Saving ‘bleached’ Great Barrier Reef vital: group

Once the jewel in Australia’s crown, the Great Barrier Reef is fading.


The bleaching of the reef, caused by warmer sea temperatures, now affects up to 93 per cent of the reef.

Conservationists said bleaching has dire consequences for fish populations, which many developing countries rely on for food and livelihoods.

As Environment Minister Greg Hunt prepares to ratify the Paris agreement on Climate Change in New York on Friday night (22:30 AEST), there are calls for Australia to do more about the reef.

Speaking at a rally in Sydney on Friday, GetUp environment campaigner Sam Regester said urgent action was needed.

“The Great Barrier Reef is dying in front of our eyes,” he said.


“Our government knew this was coming and they did nothing. While the rest of the world stands by and watches our coral and great barrier reef bleach, our government has been handing out billions of dollars in fossil fuel subsidies.”

The Paris deal to slow climate change is set to be signed by more than 165 countries, including Australia.

It is the most number of states to endorse an international agreement on day one and backers hope this will inspire swift implementation.

Many states still need a parliamentary vote to formally approve the agreement. It will only enter into force when ratified by at least 55 nations representing 55 per cent of man-made greenhouse gas emissions.

UN Secretary-General Ban Ki-moon “wants to use the event to generate momentum around implementation and early entry into force of the Paris agreement”, said Selwin Hart, director of Ban’s climate change support team.

Some experts predict the 55 per cent thresholds can be reached this year. The UN said 13 countries, mostly small island developing states, are due to deposit instruments of ratification on Friday.


The UN expects about 60 heads of state and government at the signing ceremony. French President Francois Hollande and Hollywood actor and environmental activist Leonardo di Caprio are expected to attend.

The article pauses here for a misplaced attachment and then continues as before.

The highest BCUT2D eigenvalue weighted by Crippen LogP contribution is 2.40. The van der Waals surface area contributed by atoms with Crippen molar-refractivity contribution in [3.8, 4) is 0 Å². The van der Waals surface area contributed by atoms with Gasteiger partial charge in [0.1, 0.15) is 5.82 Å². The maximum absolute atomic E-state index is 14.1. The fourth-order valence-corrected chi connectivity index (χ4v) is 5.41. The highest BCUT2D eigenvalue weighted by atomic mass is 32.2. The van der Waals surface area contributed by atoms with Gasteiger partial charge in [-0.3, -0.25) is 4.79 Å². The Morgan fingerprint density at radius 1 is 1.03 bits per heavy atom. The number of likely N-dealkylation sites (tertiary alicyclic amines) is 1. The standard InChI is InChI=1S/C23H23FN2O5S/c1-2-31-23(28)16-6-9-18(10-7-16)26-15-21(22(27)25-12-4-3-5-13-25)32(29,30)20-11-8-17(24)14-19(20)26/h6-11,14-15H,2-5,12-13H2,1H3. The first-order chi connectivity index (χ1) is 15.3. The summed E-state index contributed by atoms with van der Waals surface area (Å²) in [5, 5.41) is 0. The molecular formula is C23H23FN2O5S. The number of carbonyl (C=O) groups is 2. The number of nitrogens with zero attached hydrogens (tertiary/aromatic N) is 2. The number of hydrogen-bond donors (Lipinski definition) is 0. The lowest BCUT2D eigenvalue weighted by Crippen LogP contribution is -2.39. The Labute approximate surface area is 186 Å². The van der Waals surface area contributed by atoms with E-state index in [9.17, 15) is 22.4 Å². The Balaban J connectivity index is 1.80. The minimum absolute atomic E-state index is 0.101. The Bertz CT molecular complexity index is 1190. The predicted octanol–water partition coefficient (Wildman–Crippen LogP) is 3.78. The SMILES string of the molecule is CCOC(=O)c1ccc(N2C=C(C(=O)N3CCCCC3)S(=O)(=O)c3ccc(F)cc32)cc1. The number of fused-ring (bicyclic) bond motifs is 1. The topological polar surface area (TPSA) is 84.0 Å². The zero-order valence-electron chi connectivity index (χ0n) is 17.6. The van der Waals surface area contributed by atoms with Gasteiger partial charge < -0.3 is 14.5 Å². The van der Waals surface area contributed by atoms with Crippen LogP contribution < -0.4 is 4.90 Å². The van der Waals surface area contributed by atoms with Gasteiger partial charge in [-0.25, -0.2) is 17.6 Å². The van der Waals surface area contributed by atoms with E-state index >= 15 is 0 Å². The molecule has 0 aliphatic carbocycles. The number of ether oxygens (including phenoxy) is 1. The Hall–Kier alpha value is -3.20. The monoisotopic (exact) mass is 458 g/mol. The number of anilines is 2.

China and the United States, the world’s top emitters accounting together for 38 per cent of emissions, are due to sign, along with Russia and India, who round out the top four.

Many developing nations are pushing to ensure the climate deal comes into force this year, partly to lock in the US if a Republican opponent of the pact is elected president in November.

Even if the pact is fully implemented, promised greenhouse gas cuts are insufficient to limit warming to an agreed maximum, the United Nations says.

The first three months of 2016 have broken temperature records and 2015 was the warmest year since records began in the 19th century, with heat waves, droughts and rising sea levels.

Warm waters have done widespread damage to corals in Australia’s Great Barrier Reef, and sea ice in the Arctic hit a record winter low last month.

“The magnitude of the changes has been a surprise even for veteran climate scientists,” said Petteri Taalas, secretary-general of the World Meteorological Organisation.

Australia will be represented by Environment Minister Greg Hunt. Environmental activists are calling for greater action from Canberra after extensive surveying of the Great Barrier Reef found 93 per cent of the 2300km-long natural wonder has been affected by coral bleaching as a result of warmer ocean temperatures.